Is a Last Will & Testament Free?

by April Kohl
Filling out a template will avoids the cost of hiring a lawyer.

Filling out a template will avoids the cost of hiring a lawyer.

Mario Ragma Jr./iStockphoto/Getty Images

A last will and testament is often written up by, or on the advice of, an attorney who is familiar with the estate laws of the state where the testator -- the person whose estate is being willed -- resides. The estate will usually passes into probate on the death of the testator. Both of these processes usually incur costs, although you may be able to avoid the expense by following certain steps.

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Writing a Will

Writing a will does not necessarily require the services of an attorney, usually the most expensive part of creating a will. There are template wills which you can download for free from the Internet, or you can use the main body of a friend or relative's will to determine the required structure of your will.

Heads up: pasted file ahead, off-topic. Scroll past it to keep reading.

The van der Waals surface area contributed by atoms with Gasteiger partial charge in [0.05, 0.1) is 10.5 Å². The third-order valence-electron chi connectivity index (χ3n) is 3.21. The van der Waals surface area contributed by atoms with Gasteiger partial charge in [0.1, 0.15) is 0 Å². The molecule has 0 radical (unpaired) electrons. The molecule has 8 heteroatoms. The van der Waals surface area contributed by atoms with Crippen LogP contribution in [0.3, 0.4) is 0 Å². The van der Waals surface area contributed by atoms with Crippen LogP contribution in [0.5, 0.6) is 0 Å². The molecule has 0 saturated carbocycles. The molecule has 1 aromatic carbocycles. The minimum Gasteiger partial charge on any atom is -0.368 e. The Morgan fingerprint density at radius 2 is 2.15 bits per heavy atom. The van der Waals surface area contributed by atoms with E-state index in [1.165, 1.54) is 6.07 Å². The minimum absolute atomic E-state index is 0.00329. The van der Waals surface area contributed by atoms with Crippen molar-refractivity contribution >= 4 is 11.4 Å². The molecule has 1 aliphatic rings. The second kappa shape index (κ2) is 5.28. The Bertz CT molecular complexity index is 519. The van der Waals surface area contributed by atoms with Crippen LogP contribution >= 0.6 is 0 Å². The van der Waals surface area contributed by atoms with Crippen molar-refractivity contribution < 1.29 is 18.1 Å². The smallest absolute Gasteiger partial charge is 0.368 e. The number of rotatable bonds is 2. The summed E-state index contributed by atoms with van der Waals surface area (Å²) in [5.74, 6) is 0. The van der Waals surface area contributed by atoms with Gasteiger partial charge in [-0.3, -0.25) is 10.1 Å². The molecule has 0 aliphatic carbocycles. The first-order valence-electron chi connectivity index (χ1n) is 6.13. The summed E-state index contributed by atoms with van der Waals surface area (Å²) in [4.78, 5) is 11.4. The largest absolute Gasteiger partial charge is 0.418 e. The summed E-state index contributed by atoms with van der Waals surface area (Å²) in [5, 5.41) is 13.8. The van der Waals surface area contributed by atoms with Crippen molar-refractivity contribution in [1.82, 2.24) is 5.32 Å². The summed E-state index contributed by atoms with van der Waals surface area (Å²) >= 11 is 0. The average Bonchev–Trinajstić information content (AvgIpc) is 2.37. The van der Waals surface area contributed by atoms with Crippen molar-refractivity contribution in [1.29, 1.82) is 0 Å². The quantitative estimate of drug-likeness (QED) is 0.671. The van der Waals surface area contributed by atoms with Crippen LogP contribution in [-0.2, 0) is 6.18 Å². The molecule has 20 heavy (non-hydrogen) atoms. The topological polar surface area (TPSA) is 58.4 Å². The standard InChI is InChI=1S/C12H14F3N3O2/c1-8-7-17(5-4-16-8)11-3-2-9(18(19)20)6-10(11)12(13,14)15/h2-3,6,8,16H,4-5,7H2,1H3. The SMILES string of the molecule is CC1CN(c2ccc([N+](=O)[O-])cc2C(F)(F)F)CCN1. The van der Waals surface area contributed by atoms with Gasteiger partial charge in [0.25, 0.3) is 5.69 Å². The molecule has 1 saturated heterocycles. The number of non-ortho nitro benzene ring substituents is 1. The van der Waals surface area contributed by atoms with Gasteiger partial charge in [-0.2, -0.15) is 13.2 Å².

Probate is a necessary process for declaring a will valid following death, and should therefore be considered as part of the will's cost. During probate, the court usually takes a percentage in legal fees of the testator's estate. However, much of the cost of probate can be avoided by creating trusts and signing a joint tenancy agreement or co-ownership on property. This may remove part of your estate for the purposes of probate, reducing your cost.


Writing a will using a template or working from an example will cannot usually cover all the possible complexities involved in administering an estate; nor is there any guarantee that the resultant will is going to be legal under the laws of the state where the testator resides. Similarly, an incorrectly created trust is not going to avoid probate, and trusts can be expensive in their own right.


Although it incurs costs, consulting an attorney to discuss the best way to reduce the cost of probate will help you avoid problems with state laws on estates. Similarly, an attorney may be able to tailor the content of a will to remove any problems that may crop up with larger and more complex estates.